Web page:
There’s an excellent post today at Bridge and Tunneled, a blog describing itself as “A twenty-something’s take on the ‘Quarterlife Crisis’ from somewhere in the swamps of New Jersey.” The tone is spot-on for the current generation of new law school grads. And the blog author, Nemorino, clearly has good taste, since he links to this blog. Although he also cites Zoolander as one of his favorite movies (check out his blogger profile), so maybe not.
Anyway, today’s post on Bridge and Tunneled is about being a recent law school grad and not being quite sure what to do with your life. The thought is that a lot of people in their 20s feel like they are just marking time. Nemorino writes that for people currently in their 20s, "There's no clearly defined endpoint anymore, no fixed date where our lives as we know them will end abruptly and we'll be forced, like it or not, out into the real world." That's profound and wistful thinking.
Interestingly, though, being in my late 30s I actually do have the answer--or at least an answer. I know where the endpoint is. The endpoint is age 34.
At 30 you're still young. "Cool, now I'm in my thirties!" is a typical reaction. No one seems fazed by 30 anymore. And 31, 32, and 33 are still early 30s, so they’re generally fine too.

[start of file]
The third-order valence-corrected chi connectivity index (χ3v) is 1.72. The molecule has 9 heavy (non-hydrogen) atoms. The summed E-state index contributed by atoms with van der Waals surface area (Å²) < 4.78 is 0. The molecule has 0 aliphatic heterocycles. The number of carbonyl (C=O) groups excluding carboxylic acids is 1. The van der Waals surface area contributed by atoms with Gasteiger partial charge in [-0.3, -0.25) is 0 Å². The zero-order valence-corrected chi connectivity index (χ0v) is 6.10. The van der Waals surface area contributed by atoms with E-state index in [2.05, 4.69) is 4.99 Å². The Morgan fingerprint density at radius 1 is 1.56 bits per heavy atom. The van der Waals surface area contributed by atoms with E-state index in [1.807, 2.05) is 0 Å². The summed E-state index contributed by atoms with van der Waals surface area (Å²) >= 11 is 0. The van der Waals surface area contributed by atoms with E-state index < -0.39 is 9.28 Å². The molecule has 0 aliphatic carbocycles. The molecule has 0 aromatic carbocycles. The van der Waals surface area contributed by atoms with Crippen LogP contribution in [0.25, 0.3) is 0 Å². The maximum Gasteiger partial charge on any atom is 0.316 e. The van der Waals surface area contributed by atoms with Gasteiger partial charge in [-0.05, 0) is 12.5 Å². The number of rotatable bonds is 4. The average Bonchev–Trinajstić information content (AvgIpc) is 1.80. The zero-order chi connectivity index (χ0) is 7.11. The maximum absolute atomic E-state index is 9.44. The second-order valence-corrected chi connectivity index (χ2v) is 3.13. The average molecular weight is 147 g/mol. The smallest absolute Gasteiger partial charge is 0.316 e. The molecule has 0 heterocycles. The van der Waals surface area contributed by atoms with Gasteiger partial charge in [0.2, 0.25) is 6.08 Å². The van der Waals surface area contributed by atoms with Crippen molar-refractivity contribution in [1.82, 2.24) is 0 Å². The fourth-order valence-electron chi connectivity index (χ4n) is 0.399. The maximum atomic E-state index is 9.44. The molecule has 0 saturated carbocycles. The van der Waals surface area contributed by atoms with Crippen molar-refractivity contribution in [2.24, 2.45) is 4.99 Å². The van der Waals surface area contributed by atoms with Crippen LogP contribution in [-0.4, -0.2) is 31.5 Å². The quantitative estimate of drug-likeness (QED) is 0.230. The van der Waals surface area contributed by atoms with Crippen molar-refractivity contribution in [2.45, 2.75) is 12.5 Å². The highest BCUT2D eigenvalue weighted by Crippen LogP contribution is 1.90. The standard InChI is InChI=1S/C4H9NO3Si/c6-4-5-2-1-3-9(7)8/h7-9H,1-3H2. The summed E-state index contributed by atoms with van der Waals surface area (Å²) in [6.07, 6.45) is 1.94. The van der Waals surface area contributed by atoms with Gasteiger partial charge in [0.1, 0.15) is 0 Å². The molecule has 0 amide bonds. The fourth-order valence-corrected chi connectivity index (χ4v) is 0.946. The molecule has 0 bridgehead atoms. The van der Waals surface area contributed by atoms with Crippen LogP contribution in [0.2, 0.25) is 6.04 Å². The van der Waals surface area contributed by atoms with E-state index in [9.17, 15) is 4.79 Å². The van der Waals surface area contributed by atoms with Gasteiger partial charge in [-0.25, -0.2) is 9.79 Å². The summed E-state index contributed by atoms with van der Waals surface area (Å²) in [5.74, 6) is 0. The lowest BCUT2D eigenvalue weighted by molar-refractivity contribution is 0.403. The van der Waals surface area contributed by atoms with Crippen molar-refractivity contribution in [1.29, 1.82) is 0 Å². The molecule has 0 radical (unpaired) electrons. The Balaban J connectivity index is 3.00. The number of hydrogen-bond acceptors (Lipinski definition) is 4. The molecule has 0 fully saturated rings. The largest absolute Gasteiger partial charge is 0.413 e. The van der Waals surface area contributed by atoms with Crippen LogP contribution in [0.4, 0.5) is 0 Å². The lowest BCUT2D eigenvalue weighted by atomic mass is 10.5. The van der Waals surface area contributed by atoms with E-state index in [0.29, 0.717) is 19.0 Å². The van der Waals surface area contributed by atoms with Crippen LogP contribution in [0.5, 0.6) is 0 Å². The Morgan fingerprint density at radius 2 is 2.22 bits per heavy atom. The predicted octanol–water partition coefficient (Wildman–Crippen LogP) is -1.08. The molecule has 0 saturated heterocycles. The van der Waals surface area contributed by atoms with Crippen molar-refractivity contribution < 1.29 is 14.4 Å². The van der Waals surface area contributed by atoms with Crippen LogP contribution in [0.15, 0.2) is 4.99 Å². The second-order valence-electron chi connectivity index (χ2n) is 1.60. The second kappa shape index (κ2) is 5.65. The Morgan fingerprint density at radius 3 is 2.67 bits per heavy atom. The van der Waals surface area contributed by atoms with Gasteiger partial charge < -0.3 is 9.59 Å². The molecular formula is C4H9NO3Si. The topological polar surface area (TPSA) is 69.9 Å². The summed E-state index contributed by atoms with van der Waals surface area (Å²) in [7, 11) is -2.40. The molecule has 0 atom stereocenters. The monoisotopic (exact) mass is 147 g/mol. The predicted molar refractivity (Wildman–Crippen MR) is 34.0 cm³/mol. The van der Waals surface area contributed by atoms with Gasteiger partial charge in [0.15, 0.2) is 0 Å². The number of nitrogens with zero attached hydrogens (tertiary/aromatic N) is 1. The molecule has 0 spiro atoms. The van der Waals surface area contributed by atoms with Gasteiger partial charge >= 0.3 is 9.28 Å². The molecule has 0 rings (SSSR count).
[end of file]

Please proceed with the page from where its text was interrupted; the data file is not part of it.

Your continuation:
But 34? Now that's a whole different story. At 34 you only have one more year to round down your age and qualify as "early 30s." At 35 you are undeniably in your mid-30s, and at 36 you are one foot into your late 30s. 40 is closing fast. This realization hits like a load of bricks, and you soil yourself. Figuratively speaking, of course.
Here’s how it works: one minute you're 28 and have loads of time to figure your life out; the next minute you’re 6 years older and your financial planner (if you have one--which you probably don't because you’re still too young for that stuff, aren’t you?) is telling you you’ve missed several key years of investment compounding.
So Nemorino is right: it is absolutely critical to have a plan for your life when you are in your 20s, even if the plan constantly changes. Because if you do not, you soon will be 34 years old and in crisis. Happy birthday! But if you plan, you can keep your options open. Then, once you figure out what your professional calling is, you will have improved your odds of successfully landing a position in that field.
For me, my chief options were law partnership and law teaching, and I planned for both, even when I was not sure which one I would pick. As a result, I got to make my own choice, instead of having it made for me. I don't offer that anecdote so that everyone can feel really good for me. I offer it because I'm living proof that Nemorino's advice works when you follow it.